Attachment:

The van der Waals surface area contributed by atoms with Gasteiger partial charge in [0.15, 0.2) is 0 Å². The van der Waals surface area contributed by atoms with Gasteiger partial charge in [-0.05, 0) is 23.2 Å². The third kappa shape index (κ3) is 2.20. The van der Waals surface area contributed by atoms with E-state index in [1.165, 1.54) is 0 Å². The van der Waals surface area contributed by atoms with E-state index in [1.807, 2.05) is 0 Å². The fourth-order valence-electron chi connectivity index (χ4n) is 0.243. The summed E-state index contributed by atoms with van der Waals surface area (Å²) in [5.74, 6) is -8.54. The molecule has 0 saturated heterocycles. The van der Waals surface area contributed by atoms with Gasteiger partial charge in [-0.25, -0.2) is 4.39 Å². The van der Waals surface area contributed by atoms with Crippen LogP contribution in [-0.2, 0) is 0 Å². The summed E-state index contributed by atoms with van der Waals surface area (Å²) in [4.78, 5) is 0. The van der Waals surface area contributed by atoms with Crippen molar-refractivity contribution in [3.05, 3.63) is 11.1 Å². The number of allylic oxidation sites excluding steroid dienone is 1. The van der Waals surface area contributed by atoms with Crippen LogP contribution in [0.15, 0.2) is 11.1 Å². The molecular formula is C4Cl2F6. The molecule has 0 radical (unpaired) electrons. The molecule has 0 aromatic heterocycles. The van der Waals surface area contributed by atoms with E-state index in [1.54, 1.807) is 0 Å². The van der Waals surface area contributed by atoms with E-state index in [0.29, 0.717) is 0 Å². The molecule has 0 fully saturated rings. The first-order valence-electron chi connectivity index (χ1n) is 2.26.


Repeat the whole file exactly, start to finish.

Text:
The van der Waals surface area contributed by atoms with Gasteiger partial charge in [0.15, 0.2) is 0 Å². The van der Waals surface area contributed by atoms with Gasteiger partial charge in [-0.05, 0) is 23.2 Å². The third kappa shape index (κ3) is 2.20. The van der Waals surface area contributed by atoms with E-state index in [1.165, 1.54) is 0 Å². The van der Waals surface area contributed by atoms with E-state index in [1.807, 2.05) is 0 Å². The fourth-order valence-electron chi connectivity index (χ4n) is 0.243. The summed E-state index contributed by atoms with van der Waals surface area (Å²) in [5.74, 6) is -8.54. The molecule has 0 saturated heterocycles. The van der Waals surface area contributed by atoms with Gasteiger partial charge in [-0.25, -0.2) is 4.39 Å². The van der Waals surface area contributed by atoms with Crippen LogP contribution in [-0.2, 0) is 0 Å². The summed E-state index contributed by atoms with van der Waals surface area (Å²) in [4.78, 5) is 0. The van der Waals surface area contributed by atoms with Crippen molar-refractivity contribution in [3.05, 3.63) is 11.1 Å². The number of allylic oxidation sites excluding steroid dienone is 1. The van der Waals surface area contributed by atoms with Crippen LogP contribution in [0.15, 0.2) is 11.1 Å². The molecular formula is C4Cl2F6. The molecule has 0 radical (unpaired) electrons. The molecule has 0 aromatic heterocycles. The van der Waals surface area contributed by atoms with E-state index in [1.54, 1.807) is 0 Å². The van der Waals surface area contributed by atoms with E-state index in [0.29, 0.717) is 0 Å². The molecule has 0 fully saturated rings. The first-order valence-electron chi connectivity index (χ1n) is 2.26.